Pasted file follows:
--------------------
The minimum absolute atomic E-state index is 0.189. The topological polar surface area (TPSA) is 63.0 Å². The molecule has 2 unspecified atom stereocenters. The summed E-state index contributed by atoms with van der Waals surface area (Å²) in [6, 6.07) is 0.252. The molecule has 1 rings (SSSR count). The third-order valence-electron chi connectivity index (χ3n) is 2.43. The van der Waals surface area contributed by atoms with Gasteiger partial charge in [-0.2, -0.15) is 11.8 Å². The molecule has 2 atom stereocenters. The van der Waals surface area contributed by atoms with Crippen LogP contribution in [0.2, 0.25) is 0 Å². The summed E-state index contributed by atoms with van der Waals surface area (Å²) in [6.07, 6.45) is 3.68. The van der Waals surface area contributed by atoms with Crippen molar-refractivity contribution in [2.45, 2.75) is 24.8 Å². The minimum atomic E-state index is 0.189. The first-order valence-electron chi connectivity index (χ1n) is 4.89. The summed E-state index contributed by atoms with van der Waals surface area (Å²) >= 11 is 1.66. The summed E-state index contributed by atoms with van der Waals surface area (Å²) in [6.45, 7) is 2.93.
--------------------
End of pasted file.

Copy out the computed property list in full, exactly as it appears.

The minimum absolute atomic E-state index is 0.189. The topological polar surface area (TPSA) is 63.0 Å². The molecule has 2 unspecified atom stereocenters. The summed E-state index contributed by atoms with van der Waals surface area (Å²) in [6, 6.07) is 0.252. The molecule has 1 rings (SSSR count). The third-order valence-electron chi connectivity index (χ3n) is 2.43. The van der Waals surface area contributed by atoms with Gasteiger partial charge in [-0.2, -0.15) is 11.8 Å². The molecule has 2 atom stereocenters. The van der Waals surface area contributed by atoms with Crippen LogP contribution in [0.2, 0.25) is 0 Å². The summed E-state index contributed by atoms with van der Waals surface area (Å²) in [6.07, 6.45) is 3.68. The van der Waals surface area contributed by atoms with Crippen molar-refractivity contribution in [2.45, 2.75) is 24.8 Å². The minimum atomic E-state index is 0.189. The first-order valence-electron chi connectivity index (χ1n) is 4.89. The summed E-state index contributed by atoms with van der Waals surface area (Å²) >= 11 is 1.66. The summed E-state index contributed by atoms with van der Waals surface area (Å²) in [6.45, 7) is 2.93.